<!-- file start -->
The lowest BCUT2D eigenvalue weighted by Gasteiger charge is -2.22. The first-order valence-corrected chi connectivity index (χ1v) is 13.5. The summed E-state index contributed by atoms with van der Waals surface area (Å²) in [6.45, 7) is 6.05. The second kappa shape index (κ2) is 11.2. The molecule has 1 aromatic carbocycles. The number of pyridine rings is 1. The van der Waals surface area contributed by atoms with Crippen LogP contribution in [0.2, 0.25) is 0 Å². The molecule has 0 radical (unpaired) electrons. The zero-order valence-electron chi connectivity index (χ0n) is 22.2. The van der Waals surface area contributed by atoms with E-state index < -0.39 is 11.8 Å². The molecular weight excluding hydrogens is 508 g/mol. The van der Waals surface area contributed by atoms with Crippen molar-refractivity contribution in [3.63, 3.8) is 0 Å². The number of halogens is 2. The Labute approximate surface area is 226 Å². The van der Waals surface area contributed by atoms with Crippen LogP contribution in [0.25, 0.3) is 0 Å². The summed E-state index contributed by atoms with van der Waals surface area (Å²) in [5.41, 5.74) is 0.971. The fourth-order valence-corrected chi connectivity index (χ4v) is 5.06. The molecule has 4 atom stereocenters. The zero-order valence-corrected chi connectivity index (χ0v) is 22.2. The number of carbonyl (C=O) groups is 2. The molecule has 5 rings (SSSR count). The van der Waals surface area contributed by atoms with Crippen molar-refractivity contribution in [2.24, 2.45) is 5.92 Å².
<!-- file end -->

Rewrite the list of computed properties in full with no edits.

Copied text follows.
The lowest BCUT2D eigenvalue weighted by Gasteiger charge is -2.22. The first-order valence-corrected chi connectivity index (χ1v) is 13.5. The summed E-state index contributed by atoms with van der Waals surface area (Å²) in [6.45, 7) is 6.05. The second kappa shape index (κ2) is 11.2. The molecule has 1 aromatic carbocycles. The number of pyridine rings is 1. The van der Waals surface area contributed by atoms with Crippen LogP contribution in [0.2, 0.25) is 0 Å². The molecule has 0 radical (unpaired) electrons. The zero-order valence-electron chi connectivity index (χ0n) is 22.2. The van der Waals surface area contributed by atoms with E-state index < -0.39 is 11.8 Å². The molecular weight excluding hydrogens is 508 g/mol. The van der Waals surface area contributed by atoms with Crippen molar-refractivity contribution in [3.63, 3.8) is 0 Å². The number of halogens is 2. The Labute approximate surface area is 226 Å². The van der Waals surface area contributed by atoms with Crippen LogP contribution in [0.25, 0.3) is 0 Å². The summed E-state index contributed by atoms with van der Waals surface area (Å²) in [5.41, 5.74) is 0.971. The fourth-order valence-corrected chi connectivity index (χ4v) is 5.06. The molecule has 4 atom stereocenters. The zero-order valence-corrected chi connectivity index (χ0v) is 22.2. The number of carbonyl (C=O) groups is 2. The molecule has 5 rings (SSSR count). The van der Waals surface area contributed by atoms with Crippen molar-refractivity contribution in [2.24, 2.45) is 5.92 Å².